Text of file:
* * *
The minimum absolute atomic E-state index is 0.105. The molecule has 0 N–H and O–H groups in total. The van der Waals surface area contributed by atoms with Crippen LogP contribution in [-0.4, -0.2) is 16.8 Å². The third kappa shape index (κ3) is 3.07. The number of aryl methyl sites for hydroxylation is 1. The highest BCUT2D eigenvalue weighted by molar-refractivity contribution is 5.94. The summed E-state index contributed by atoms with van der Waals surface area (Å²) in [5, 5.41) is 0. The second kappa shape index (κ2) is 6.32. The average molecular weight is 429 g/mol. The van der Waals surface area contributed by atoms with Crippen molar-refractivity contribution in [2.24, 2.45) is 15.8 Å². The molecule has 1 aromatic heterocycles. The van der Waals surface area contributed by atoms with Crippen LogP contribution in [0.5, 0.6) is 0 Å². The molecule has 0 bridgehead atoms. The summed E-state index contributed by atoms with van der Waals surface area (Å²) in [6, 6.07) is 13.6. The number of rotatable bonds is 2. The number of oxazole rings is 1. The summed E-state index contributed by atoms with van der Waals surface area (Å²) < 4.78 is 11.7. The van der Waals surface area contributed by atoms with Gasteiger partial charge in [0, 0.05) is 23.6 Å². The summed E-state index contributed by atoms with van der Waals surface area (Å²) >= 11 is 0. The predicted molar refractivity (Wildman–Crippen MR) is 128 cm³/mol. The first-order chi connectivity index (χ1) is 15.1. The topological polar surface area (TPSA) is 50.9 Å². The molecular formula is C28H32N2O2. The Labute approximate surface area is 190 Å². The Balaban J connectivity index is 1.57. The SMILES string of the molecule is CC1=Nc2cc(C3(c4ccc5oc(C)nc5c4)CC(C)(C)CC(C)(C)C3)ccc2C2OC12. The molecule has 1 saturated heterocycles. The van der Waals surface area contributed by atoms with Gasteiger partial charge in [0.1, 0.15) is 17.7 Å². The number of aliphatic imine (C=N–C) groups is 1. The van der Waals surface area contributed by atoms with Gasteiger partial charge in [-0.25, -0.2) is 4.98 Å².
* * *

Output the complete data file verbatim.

The minimum absolute atomic E-state index is 0.105. The molecule has 0 N–H and O–H groups in total. The van der Waals surface area contributed by atoms with Crippen LogP contribution in [-0.4, -0.2) is 16.8 Å². The third kappa shape index (κ3) is 3.07. The number of aryl methyl sites for hydroxylation is 1. The highest BCUT2D eigenvalue weighted by molar-refractivity contribution is 5.94. The summed E-state index contributed by atoms with van der Waals surface area (Å²) in [5, 5.41) is 0. The second kappa shape index (κ2) is 6.32. The average molecular weight is 429 g/mol. The van der Waals surface area contributed by atoms with Crippen molar-refractivity contribution in [2.24, 2.45) is 15.8 Å². The molecule has 1 aromatic heterocycles. The van der Waals surface area contributed by atoms with Crippen LogP contribution in [0.5, 0.6) is 0 Å². The molecule has 0 bridgehead atoms. The summed E-state index contributed by atoms with van der Waals surface area (Å²) in [6, 6.07) is 13.6. The number of rotatable bonds is 2. The number of oxazole rings is 1. The summed E-state index contributed by atoms with van der Waals surface area (Å²) < 4.78 is 11.7. The van der Waals surface area contributed by atoms with Gasteiger partial charge in [0, 0.05) is 23.6 Å². The summed E-state index contributed by atoms with van der Waals surface area (Å²) >= 11 is 0. The predicted molar refractivity (Wildman–Crippen MR) is 128 cm³/mol. The first-order chi connectivity index (χ1) is 15.1. The topological polar surface area (TPSA) is 50.9 Å². The molecular formula is C28H32N2O2. The Labute approximate surface area is 190 Å². The Balaban J connectivity index is 1.57. The SMILES string of the molecule is CC1=Nc2cc(C3(c4ccc5oc(C)nc5c4)CC(C)(C)CC(C)(C)C3)ccc2C2OC12. The molecule has 1 saturated heterocycles. The van der Waals surface area contributed by atoms with Gasteiger partial charge in [0.1, 0.15) is 17.7 Å². The number of aliphatic imine (C=N–C) groups is 1. The van der Waals surface area contributed by atoms with Gasteiger partial charge in [-0.25, -0.2) is 4.98 Å².